On Shakespeare, Globalisation, and Creativity in the English Language Classroom
A Conversation with Genevieve White
Genevieve White has taught English in places as far flung as Hungary, Romania, and China. She is currently located in Shetland. Genevieve is also a freelance resource writer, having written print and digital materials for Pearson, Richmond, Harper and Collins, the British Council, the Praxis Language Gym, FLTRP, Macmillan, and National Geographic Learning.
On 17th September 2016, we were lucky enough to host Genevieve in beautiful Zug, Switzerland, where she gave the plenary speech at the annual ETAS Professional Development Day. The following interview was conducted in Zug at the ETAS event.
Q: Your plenary speech took off with a provocative question: You asked if the words and works of a long-dead, middle-aged, white guy (aka Shakespeare) still have something to teach us. What led you to this particular question, and how have you answered it for yourself?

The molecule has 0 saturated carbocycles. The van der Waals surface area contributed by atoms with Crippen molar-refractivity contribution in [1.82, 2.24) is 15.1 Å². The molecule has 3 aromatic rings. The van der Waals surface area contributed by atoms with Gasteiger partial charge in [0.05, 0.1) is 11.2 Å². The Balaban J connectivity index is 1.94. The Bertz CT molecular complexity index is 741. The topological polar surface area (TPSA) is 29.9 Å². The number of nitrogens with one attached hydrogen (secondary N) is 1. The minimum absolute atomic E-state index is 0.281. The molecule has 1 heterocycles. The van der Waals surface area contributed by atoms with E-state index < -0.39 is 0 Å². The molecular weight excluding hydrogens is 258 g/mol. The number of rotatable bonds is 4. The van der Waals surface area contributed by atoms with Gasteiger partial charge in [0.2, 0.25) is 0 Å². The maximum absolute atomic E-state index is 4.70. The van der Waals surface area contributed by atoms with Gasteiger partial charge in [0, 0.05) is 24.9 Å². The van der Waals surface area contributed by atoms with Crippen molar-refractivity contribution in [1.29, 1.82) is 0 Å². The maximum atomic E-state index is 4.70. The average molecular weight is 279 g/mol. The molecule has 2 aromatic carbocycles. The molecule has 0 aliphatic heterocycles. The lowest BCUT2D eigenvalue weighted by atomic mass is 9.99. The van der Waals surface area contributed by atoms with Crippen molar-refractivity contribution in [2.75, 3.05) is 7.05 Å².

A: My premise was based on objections I’ve heard to teaching Shakespeare over the years, either in person or on blog posts. The objections are, in fact, fair enough. However, I feel that is important to explore all the benefits of teaching Shakespeare to all levels of language learners . Maybe teaching with Shakespeare is not for everybody – it does tend to lose its magic if someone is forced to teach in a certain way. But, I would say, if the debate of teaching Shakespeare is only a matter of self-confidence, then I encourage teachers to go for it. You don’t have to be a Shakespeare expert to use his work in the classroom. I myself am not an expert – I’m just interested in Shakespeare and I love teaching drama in the classroom – so if you combine all that, you can potentially have a good lesson. In fact, you don’t even need to force yourself to read an entire play; there are so many resources available online and elsewhere –plot synopsis, character studies, you name it; it’s there as a resource. It’s perfectly okay to be learning about Shakespeare and his works along with your students.